This post is part of a symposium on Worker Surveillance & Collective Resistance. Read the rest of the posts here.
In 2017, the United States government required that all long-haul truck drivers install electronic logging devices, or ELDs. ELDs were intended to address one of the most pervasive, longstanding, and notorious problems in trucking: fatigue. Truckers are famously overworked and underslept, and digital monitoring was intended to automate truckers’ compliance with federal regulations that constrain the number of hours truckers can legally drive each day and each week.
For a variety of reasons—which I detail in my new book, Data Driven: Truckers, Technology, and the New Workplace Surveillance—the ELD mandate has had limited success in achieving its goals of making the roads safer and reducing trucker fatigue. But it has achieved something else: through federally required digital monitoring, the government has provided an essential foundation for surveillance of truckers by their employers and other profit-seeking companies.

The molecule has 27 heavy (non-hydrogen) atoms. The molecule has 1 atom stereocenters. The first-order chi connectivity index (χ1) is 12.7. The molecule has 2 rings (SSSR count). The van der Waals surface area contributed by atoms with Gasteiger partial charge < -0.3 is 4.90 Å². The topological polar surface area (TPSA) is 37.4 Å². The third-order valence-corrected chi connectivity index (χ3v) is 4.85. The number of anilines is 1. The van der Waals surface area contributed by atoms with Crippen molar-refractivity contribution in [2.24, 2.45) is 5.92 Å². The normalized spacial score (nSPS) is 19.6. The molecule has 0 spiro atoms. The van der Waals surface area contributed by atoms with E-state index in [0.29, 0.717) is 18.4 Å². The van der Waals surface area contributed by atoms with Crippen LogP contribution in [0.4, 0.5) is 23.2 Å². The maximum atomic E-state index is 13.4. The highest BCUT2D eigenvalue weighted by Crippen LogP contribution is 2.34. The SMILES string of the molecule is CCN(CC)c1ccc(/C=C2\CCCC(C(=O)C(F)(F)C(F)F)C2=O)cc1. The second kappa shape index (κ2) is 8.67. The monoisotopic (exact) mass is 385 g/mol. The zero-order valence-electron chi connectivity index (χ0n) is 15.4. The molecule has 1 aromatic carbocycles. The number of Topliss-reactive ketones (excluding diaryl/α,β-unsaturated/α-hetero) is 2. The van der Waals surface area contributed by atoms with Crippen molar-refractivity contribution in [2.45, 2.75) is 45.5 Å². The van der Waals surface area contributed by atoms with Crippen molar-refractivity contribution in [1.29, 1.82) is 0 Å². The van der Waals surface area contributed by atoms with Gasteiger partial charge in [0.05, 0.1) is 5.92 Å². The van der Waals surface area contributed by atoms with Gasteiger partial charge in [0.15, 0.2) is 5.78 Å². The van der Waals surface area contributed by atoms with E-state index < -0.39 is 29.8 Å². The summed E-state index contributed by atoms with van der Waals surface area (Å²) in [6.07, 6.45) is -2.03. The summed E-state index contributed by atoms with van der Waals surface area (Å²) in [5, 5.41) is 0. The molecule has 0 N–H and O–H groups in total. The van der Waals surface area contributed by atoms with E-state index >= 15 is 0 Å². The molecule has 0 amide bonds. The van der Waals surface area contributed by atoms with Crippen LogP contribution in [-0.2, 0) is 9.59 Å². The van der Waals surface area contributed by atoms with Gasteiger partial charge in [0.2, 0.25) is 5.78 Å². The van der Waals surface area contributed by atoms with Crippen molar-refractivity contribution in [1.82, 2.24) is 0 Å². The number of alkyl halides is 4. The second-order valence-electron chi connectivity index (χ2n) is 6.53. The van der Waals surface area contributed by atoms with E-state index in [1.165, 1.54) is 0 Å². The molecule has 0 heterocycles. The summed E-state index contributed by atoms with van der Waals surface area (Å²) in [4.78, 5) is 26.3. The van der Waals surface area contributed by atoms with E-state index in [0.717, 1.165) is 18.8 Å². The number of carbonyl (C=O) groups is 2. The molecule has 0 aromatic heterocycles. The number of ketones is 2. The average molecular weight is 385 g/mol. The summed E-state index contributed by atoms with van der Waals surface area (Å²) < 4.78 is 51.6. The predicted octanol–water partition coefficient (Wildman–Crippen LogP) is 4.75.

An analogy that suits this situation: imagine that the government required every worker in the industry to get a cell phone that makes calls. On its face, such a requirement might seem like not so big an intrusion (and perhaps even justifiable from a safety perspective). But of course, it’s nearly impossible to find a phone that only makes calls—it’s far more likely that the device also connects to the internet, has GPS capability, takes photos, and possesses all the other features that we’ve come to expect in modern cell phones. By virtue of this commonplace feature bundling, the government has effectively ordered everyone to get a smartphone (with all the monitoring capacities that it entails) without explicitly doing so. The same dynamics are at play with electronic logging devices. The federal regulations and bundled technologies create a scaffold that supports a much broader swath of surveillance by other parties.